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Publisher's Summary

Jeremy Simms watches from the porch of the general store as the passengers board the weekly bus from Jackson. When several white passengers arrive late, the driver roughly orders the black passengers off to make room. Then, in the driving rain, disaster strikes, and Jeremy witnesses a shocking end to the day's drama. Set in Mississippi in the 1930s, this is a gripping story of racial injustice.
©1990 Mildred D. Taylor, Max Ginsburg; (P)2008 Penguin

Critic Reviews

"Taylor, a powerful storyteller, again combines authentic incidents to create a taut plot...Her cry for justice always rings true." (Kirkus Reviews)

What members say

Average Customer Ratings

Overall

  • 4.3 out of 5.0
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Performance

  • 4.3 out of 5.0
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Story

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Loved the Story

This story was very well written and kept your interest from start to finish. Although it was short I felt it was very rich and the writer and narrator has the ability to take you there. I look forward to listening to more stories from Mildred D. Taylor

2 of 2 people found this review helpful

  • Overall
  • Carole
  • Dahlonega, GA, USA
  • 08-02-08

A Great Multicultural Book!

Mississippi Bridge is one of my favorite books for young children. This book is used with our gifted students because it demonstrates how different cultures deal with conflict. Ms. Taylor's black characters take a subservient role when in the presence of most white characters, but on their own they are unique individuals with a drive and purpose that the white characters lack. I was glad to see the Logan family again, and to learn more about Jeremy Simms, one of the white characters. I liked the way Ms. Taylor dealt with Jeremy's effort to understand racial discrimination, the fact that Jeremy does not share his father's view of black people, and that he is willing to disobey his father because he knew those beliefs were wrong. The ending of the book is very poignant and allows the reader to explore not only the character's feelings but their own. The reader needs to be aware that Ms. Taylor doesn't avoid use of derogatory terms of the time. This gives the reader an authentic representation of life for people of color in 1930's Mississippi. The "N Word" is used as part of the colloquial speech of that time.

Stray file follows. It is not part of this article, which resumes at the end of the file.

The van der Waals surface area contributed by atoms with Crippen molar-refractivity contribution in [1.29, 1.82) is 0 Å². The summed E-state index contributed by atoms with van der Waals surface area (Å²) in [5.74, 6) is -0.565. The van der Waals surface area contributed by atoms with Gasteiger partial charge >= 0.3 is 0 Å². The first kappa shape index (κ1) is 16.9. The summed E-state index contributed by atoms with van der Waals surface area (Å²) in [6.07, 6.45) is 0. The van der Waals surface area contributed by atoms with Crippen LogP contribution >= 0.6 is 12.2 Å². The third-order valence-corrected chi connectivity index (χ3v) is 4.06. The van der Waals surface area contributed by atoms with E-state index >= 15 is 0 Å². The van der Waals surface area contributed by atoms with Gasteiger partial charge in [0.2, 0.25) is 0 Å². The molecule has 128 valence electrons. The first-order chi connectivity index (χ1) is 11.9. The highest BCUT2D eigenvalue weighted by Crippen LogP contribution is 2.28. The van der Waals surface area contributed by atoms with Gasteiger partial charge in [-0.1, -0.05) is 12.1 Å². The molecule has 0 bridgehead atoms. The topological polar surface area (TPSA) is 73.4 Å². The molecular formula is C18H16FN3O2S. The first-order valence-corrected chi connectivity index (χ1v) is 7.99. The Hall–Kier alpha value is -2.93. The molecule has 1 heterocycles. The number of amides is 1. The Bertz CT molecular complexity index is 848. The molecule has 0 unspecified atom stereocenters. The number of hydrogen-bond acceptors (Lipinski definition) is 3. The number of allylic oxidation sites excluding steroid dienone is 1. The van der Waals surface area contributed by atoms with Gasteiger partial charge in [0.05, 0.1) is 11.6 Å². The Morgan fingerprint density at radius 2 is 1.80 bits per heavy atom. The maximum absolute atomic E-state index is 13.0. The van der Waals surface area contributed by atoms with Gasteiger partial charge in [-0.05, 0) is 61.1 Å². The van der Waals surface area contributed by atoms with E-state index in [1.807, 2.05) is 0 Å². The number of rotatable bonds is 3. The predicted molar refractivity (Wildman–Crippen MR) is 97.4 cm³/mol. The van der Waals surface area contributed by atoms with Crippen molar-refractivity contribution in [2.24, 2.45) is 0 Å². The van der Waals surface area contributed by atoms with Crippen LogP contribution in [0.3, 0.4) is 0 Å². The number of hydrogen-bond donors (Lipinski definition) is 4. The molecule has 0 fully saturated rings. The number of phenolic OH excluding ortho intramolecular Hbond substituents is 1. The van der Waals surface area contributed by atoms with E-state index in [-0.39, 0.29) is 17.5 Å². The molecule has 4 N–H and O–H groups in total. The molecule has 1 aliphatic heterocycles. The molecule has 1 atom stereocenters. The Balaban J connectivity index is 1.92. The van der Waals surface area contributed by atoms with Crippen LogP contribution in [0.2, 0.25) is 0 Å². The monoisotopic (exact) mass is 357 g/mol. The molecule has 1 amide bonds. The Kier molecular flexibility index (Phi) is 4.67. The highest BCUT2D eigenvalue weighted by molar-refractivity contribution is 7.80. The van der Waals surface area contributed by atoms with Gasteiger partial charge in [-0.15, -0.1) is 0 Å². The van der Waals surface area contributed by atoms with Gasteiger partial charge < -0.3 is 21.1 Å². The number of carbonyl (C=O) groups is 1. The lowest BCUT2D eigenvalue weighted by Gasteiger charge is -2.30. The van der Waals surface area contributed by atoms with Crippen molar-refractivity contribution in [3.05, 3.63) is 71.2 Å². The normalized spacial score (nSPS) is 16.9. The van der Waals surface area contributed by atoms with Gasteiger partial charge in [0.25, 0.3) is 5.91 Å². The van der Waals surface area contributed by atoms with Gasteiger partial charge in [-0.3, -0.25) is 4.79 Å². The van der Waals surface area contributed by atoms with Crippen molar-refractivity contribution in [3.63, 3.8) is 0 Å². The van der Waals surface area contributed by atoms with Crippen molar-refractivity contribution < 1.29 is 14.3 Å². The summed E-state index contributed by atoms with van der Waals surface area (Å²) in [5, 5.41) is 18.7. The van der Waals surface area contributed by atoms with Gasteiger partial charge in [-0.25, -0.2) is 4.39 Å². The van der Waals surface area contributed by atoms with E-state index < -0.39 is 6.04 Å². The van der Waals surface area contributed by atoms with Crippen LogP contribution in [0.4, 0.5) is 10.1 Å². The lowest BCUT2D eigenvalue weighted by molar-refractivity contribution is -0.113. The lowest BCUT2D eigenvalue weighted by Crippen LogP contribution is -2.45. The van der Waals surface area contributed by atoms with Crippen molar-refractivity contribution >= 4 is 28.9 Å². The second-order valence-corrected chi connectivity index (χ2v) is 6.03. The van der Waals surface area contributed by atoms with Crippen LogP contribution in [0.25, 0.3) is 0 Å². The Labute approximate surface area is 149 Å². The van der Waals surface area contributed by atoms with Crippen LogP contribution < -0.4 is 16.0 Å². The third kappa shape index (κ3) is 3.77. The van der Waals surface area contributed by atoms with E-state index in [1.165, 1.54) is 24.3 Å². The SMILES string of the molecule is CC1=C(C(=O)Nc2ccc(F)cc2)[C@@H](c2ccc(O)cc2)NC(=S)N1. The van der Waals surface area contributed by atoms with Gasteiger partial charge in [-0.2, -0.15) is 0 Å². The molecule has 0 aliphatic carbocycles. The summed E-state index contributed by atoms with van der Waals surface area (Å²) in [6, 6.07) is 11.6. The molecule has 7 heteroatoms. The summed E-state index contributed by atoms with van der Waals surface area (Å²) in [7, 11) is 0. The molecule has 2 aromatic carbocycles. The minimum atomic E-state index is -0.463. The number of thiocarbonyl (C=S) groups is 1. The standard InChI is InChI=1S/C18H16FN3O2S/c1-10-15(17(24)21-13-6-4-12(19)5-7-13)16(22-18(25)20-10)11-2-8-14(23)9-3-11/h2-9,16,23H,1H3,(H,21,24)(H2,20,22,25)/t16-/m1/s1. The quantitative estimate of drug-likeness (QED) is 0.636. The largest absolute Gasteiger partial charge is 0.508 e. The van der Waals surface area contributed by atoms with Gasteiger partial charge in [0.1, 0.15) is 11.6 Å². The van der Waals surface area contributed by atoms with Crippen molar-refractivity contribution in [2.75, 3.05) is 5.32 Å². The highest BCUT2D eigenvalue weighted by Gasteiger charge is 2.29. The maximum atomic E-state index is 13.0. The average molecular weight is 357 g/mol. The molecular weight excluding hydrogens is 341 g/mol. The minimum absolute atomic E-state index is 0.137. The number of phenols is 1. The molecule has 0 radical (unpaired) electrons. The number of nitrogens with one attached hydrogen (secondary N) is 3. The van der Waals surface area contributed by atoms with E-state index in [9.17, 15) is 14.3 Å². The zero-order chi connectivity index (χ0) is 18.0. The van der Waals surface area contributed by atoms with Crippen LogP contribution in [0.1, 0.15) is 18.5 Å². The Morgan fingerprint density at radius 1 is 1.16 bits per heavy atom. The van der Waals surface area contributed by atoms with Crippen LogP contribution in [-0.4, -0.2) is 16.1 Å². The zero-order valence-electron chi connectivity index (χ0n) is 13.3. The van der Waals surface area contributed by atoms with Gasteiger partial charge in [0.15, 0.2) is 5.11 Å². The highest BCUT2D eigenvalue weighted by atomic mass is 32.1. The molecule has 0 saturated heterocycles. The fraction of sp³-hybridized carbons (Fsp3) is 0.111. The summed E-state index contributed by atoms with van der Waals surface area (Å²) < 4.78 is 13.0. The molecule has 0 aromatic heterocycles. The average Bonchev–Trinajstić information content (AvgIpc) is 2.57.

2 of 2 people found this review helpful

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Good read

This book is well written and has a lot of history. It gives you an understanding of why family members in the south view racism.

1 of 1 people found this review helpful

  • Overall

Why things happen

This story is short but has powerful lessons in it. People died because of blatant racism and arrogance. Jeremy does not understand why the passengers had to die; he also did not understand the prevailing racism of the era either.... Josiah proved that he was more of a man of honor than the whites who thought themselves superior to him. How many of the whites would've risked their lives to save the lives of Blacks or retrieve their bodies from that swollen river. Josiah acted and reacted the way that he did because he was a man of honor.

1 of 1 people found this review helpful

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  • Lil Bill
  • 11-07-17

Thought provoking excellent story telling at its best

I absolutely loved this short story. I could actually envision myself being there as the story is been told. The reader is excellent and you get a clear picture of what everybody is feeling what they look like how certain situations are. I recommend this book to anyone. Fantastic story writing of a history not that long ago while listening to the story I was saddened by the treatment that whites had blacks and you are warmed to the main character with whom the story is told from. A very sad story of many I guess that happened around that time. Racism is so ugly and telling this story is needed, to teach us so we can be a nicer and treat each other as equals. Loved this! Very thought provoking and I was gripped bravo! X